Accessory Dwelling Units (ADU) in Berkeley

Accessory Dwelling Units (ADUs) are self-contained small residential units built on the property of a single family home.
They may be attached (an above the garage unit or a basement unit) or detached  (granny flat, carriage flat, backyard cottage). They limit suburban sprawl, provide new housing and can help homeowners financially.  They enable seniors to remain in their own neighborhoods as they get older and help multigenerational families live close to one another, affordably and to provide support for young children and elderly family members.  They will also help homeowners afford their mortgage payments and provide housing for moderate income renters who cannot afford market rate or qualify for low income housing.

Last year, the California State legislature passed AB 2299 and  SB1069 which went into effect on January 1, 2017,
making it easier for homeowners to build ADUs on their property.  A third law, AB2406, gives cities the option of creating “junior accessory dwelling units” which are units created within the house with an efficiency kitchen and interior connections to the main house. It does not require a private bathroom.  (These units are much less expensive to build than free-standing ADUs.)

The new laws require all cities to adopt ADU regulations that are not more restrictive than the state standards. Cities must allow the ADUs “by right” with no public hearing and must issue permits within 120 days if the units meet the new state standards.  Berkeley has adopted new standards based on the state law.  These new standards ease and/or eliminate the need for parking if the ADU meets certain requirements. Cities may specify the size and height of the ADUs. For Berkeley, the maximum size is 750 square feet; for Oakland, 800 square feet.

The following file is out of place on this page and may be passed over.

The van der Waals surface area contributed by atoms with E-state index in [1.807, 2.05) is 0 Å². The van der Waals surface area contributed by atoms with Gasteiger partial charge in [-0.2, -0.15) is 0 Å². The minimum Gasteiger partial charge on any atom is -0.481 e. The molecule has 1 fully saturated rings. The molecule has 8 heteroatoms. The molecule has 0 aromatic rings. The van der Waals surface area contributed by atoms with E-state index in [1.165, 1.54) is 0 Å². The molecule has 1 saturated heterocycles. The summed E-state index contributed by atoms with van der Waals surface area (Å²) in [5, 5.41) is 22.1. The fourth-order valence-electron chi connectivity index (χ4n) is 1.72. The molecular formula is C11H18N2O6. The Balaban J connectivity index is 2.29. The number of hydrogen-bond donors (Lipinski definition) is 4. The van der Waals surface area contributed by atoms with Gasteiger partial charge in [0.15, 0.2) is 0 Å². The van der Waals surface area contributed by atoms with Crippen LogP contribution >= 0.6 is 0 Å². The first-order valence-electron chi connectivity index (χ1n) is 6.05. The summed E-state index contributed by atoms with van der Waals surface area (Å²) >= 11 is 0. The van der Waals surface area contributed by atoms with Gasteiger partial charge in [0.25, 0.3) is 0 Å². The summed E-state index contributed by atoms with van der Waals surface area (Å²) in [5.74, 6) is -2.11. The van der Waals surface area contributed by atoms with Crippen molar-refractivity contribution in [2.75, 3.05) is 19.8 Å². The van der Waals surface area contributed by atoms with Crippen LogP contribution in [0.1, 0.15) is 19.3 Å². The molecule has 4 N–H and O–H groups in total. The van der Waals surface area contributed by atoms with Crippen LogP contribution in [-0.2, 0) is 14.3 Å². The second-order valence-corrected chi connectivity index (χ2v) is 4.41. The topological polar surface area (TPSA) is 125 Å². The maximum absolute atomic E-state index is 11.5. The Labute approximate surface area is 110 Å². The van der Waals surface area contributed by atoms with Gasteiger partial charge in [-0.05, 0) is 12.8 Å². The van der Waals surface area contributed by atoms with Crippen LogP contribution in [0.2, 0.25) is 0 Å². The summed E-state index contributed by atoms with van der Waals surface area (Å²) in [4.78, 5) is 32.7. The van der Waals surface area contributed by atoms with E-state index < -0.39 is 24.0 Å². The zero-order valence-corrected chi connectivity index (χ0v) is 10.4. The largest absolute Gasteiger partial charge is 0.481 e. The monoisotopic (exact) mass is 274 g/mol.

To assist in the rollout of the recently passed state ADU regulations, newly elected city council member Ben Bartlett formed an ADU Task Force. I am on that task force, as well as other realtors, architects, planners, developers, mortgage specialists and others.  Last spring, a group of task force members met with the UC Chancellor and staff from the Terner Center for Housing Innovation to talk about how ADUs could help ease the faculty housing crisis at UC Berkeley.  We agreed that ADUs could enable retired faculty and staff stay in their homes as they get older and could create additional options for new faculty members and staff.

To help homeowners find out more about the benefits of ADUs, the task force is holding workshops in each councilmember’s district.  The first one was held on September 28 in Ben Bartlett’s district with others to be scheduled in the next few months.   There will be an Aging in Place panel discussion at the UC Retirement Center on March 29, 2018 with a focus on ADUs.

Past ADU Community Workshops

January 25, 6pm-8pm
Longfellow Middle School
1500 Derby St, Berkeley

With Mayor Arreguin and
Councilmember Bartlett

California has recently made it easier for homeowners to build Accessory Dwelling Units [ADUs), so come learn about how a second unit may fit in your budget and in your backyard.

ADUs can be perfect for seniors who want to age in place, for creating housing for caregivers or extended family, or just earning a little extra cash.


  • The types of ADUs you can build
  • The steps to designing, permitting & building
  • How you can finance your ADU
  • Plenty of time for Q&A

To RSVP or send questions for the panel,contact

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